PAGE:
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Footnote 44

This is a total population estimate. The sum of the ethnic groups in this table is greater than the total population estimate because a person may report more than one ethnic origin in the NHS.

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Footnote 45

Includes general responses indicating North American origins (e.g., 'North American') as well as more specific responses indicating North American origins that have not been included elsewhere (e.g., 'Maritimer,' 'Manitoban').

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Footnote 46

Includes general responses indicating British Isles origins (e.g., 'British,' 'United Kingdom') as well as more specific responses indicating British Isles origins that have not been included elsewhere (e.g., 'Celtic').

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Footnote 47

Includes general responses indicating Western European origins (e.g., 'Western European') as well as more specific responses indicating Western European origins that have not been included elsewhere (e.g., 'Liechtensteiner').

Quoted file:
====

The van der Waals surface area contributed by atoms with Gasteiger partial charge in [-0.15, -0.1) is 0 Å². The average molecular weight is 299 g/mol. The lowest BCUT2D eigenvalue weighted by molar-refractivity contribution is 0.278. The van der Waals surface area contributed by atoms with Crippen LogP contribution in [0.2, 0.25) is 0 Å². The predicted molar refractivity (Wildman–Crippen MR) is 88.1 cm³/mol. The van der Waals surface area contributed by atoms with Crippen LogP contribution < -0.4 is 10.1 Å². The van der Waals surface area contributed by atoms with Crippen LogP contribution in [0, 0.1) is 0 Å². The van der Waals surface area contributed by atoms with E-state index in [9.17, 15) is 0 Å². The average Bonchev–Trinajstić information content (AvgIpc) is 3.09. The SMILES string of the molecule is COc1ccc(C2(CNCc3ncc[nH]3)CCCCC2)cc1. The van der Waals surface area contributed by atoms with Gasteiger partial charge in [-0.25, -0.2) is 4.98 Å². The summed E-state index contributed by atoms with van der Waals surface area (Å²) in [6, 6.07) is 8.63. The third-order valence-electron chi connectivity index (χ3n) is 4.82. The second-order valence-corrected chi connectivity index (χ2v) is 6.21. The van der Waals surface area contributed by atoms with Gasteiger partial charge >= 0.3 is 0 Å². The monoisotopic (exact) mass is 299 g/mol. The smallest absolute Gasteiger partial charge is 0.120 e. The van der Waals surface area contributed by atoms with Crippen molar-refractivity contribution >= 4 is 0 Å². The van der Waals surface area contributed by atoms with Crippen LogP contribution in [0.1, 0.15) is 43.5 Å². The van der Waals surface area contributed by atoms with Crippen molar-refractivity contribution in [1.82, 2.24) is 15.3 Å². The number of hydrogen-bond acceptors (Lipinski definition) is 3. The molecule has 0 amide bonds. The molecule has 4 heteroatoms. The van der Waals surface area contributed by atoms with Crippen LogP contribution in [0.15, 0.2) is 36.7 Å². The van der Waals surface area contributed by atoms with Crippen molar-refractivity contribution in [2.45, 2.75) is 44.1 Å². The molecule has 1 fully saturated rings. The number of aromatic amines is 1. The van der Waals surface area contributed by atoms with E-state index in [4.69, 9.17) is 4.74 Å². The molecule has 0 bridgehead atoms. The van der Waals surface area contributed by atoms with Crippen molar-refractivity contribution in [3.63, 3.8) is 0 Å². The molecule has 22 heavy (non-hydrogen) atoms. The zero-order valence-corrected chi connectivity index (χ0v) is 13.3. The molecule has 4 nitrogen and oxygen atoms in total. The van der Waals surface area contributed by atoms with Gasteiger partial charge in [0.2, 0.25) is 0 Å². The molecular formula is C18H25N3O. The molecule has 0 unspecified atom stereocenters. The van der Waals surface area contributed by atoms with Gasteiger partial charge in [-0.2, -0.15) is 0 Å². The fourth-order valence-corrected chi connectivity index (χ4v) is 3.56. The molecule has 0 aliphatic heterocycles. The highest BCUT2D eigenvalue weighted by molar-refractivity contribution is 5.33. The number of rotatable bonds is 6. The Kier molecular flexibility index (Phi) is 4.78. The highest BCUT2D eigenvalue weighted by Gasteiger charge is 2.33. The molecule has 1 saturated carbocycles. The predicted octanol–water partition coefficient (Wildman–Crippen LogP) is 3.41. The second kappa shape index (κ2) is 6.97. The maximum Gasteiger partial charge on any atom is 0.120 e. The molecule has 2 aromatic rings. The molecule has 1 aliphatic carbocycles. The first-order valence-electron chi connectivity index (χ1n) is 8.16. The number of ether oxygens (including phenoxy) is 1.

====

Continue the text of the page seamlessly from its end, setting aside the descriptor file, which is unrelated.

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Footnote 48

Includes general responses indicating Northern European origins (e.g., 'Northern European') as well as more specific responses indicating Northern European origins that have not been included elsewhere (e.g., 'Faroese,' 'Scandinavian').

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Footnote 49

Includes general responses indicating Eastern European origins (e.g., 'Eastern European') as well as more specific responses indicating Eastern European origins that have not been included elsewhere (e.g., 'Baltic').

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Footnote 50

Includes general responses indicating Southern European origins (e.g., 'Southern European') as well as more specific responses indicating Southern European origins that have not been included elsewhere (e.g., 'Gibraltarian').

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Footnote 51

Includes general responses indicating Other European origins (e.g., 'European') as well as more specific responses indicating European origins that have not been included elsewhere (e.g., 'Central European').

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Footnote 52